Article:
QM at International Quilt Study Center & Museum

As part of its celebration of National Quilting Day, the International Quilt Study Center & Museum in Lincoln, Nebraska recently invited Quiltmaker to give a trunk show. I live within easy driving distance of the museum so I was delighted to be there on Saturday, March 17 for a day of festivities and fun coordinated by the Lincoln Quilters Guild.

 QM at International Quilt Study Center & MuseumI’ve been to the museum a few times, but each new visit leaves me breathless. Saturday was no exception. There was a small exhibit entitled “Quilts of the Homesteading Era.” I especially loved the Thousand Pyramids quilt below.

pyramids QM at International Quilt Study Center & Museum

Thousand Pyramids, possibly made in Pennsylvania, Circa 1980–1900, 73" x 74", IQSC 2003.003.0311E

“What’s In a Name?” was another exhibit that really tugged at my heartstrings. These quilts were so personal. It was like reading someone’s diary. Below is a quilt that made me cry.

harrisnames QM at International Quilt Study Center & Museum

Harris Family Quilt made by Susa Hale Harris, Hunt County, Texas. IQSC 2006.054.0001

I’ll post more on this quilt another time.

The exhibit of quilts by Jean Ray Laury was an interesting look at a piece of women’s history.

30255b69 1d90 49ef 923f ac4cf2b33fc6 QM at International Quilt Study Center & Museum

She wrote a book called The Creative Woman’s Getting It All Together at Home Handbook in 1977 and said this: “There is a lot of sifting and stirring going on in kitchens today and not all of it goes into the muffins.” I love that! Below are some of Laury’s pieces I enjoyed.

laury1 QM at International Quilt Study Center & Museum

Starfire by Jean Ray Laury, 1981. IQSC 1997.007.1031.

laury2 QM at International Quilt Study Center & Museum

Cherry Wreath Quilt by Jean Ray Laury, appeared on the cover of Family Circle, February 1976.

laury3 QM at International Quilt Study Center & Museum

This Jean Ray Laury piece recorded an earthquake from 1983.

It’s quite a feeling to stand inches from quilts made by the hands of iconic figures like Jean Ray Laury. I recommend it!

art1111 QM at International Quilt Study Center & Museum

Scrap Bag with St. Michael by Terrie Hancock Mangat, 2011, IQSC 2011.052.0001.

More well-known quilt artists were represented in the exhibit titled “A Tribute to Ardis James.” James collected quilts with her husband Robert, and their collection became the founding donation that sparked the establishment of the International Quilt Study Center at the University of Nebraska-Lincoln in 1997.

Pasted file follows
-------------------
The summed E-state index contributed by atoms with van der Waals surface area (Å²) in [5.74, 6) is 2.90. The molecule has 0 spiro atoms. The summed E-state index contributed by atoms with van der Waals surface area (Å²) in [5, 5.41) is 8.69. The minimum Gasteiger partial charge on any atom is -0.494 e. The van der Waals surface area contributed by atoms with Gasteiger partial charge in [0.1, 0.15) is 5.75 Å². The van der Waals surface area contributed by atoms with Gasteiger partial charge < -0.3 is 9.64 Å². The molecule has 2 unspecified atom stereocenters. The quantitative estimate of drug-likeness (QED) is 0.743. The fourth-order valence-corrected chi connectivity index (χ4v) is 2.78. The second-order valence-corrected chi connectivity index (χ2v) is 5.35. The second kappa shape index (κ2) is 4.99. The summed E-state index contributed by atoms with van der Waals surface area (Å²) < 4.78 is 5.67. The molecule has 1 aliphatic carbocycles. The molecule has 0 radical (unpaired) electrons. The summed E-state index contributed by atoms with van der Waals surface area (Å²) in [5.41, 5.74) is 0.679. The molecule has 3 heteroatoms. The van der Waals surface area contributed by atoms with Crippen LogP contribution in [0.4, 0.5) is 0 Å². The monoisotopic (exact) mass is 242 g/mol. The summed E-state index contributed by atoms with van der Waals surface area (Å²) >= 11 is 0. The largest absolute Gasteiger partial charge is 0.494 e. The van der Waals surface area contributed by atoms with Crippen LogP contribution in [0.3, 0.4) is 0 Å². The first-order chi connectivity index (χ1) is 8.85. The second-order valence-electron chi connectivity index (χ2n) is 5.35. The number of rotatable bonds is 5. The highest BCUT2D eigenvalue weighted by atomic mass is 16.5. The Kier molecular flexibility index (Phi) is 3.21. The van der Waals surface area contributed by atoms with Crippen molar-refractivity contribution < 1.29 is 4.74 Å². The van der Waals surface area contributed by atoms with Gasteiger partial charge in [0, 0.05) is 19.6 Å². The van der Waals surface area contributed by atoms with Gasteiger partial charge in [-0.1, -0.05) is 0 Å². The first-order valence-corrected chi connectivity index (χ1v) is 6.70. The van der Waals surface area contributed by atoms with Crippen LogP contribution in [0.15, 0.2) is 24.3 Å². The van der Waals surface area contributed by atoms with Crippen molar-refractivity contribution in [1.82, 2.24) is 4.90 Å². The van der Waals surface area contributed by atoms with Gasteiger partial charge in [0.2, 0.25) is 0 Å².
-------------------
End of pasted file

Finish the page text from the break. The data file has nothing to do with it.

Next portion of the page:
shie QM at International Quilt Study Center & Museum

Ardis and Betty: Making Salsa - 2 of Wooden Spoons in the Kitchen Tarot, Made by Susan Shie, Dated 2011, IQSC 2011.063.0001.

After James’s death in 2011, 17 artists donated 26 studio art quilts to the IQSCM in her honor. A selection of quilts from this personal tribute comprises this exhibit in celebration of James’s life and her generous and affirming spirit.

white QM at International Quilt Study Center & Museum

Butterflies with Tumbler Border by Joan White, IQSC2011.003.0019E.

Just when you think you’ve seen all there is to see at IQSCM—you find you have not. On third floor was an intriguing little exhibit of quilts by Joan White. Its title is “Second Time Around: Quilts Re-made by Joan White.” The sixteen small quilts were made from “found” textiles and unfinished blocks and quilts, as well as portions of finished work. I loved the chunky butterflies above.

There was more to see of course, but we’ll save some for another post. You can see more of each exhibit online. If you ever have a chance to visit this world-class facility in Lincoln, Nebraska, it is well worth the trip. Until you’re able to visit, be sure to visit the website at quiltstudy.org, where nearly 3000 quilts and their images are catalogued in an online searchable database. You won’t be disappointed.

About Diane Harris

I'm Interactive Editor for Quiltmaker magazine in Golden, Colorado, USA. For six years, I've been writing pattern instructions and product reviews, and doing a host of other tasks necessary to help produce a national pattern magazine. Now I work remotely from rural Nebraska to generate some of our online content. I manage the QM Scrap Squad, our blog tours and our Quilt-Alongs. I have one of the best jobs in the world.
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4 Responses to QM at International Quilt Study Center & Museum

  1. Susan Paxton says:

    Thank you so much for posting these great and fabulous quilts. I will probably never get to the museum to see them in person but sure enjoy them.

  2. Hannie says:

    very nice quilts, greetings from S.A.

  3. Judy says:

    Last Saturday was absolutely glorious at Lincoln. As always IQSC just keeps getting better and better. Loved the demonstrations, and the Quilts of Valor were inspirational.

  4. Peg Spradlin says:

    My kids live in Lincoln so I’ve visited the museum numerous times and it’s amazing and awe inspiring. And as Diane said, “well worth the trip”.

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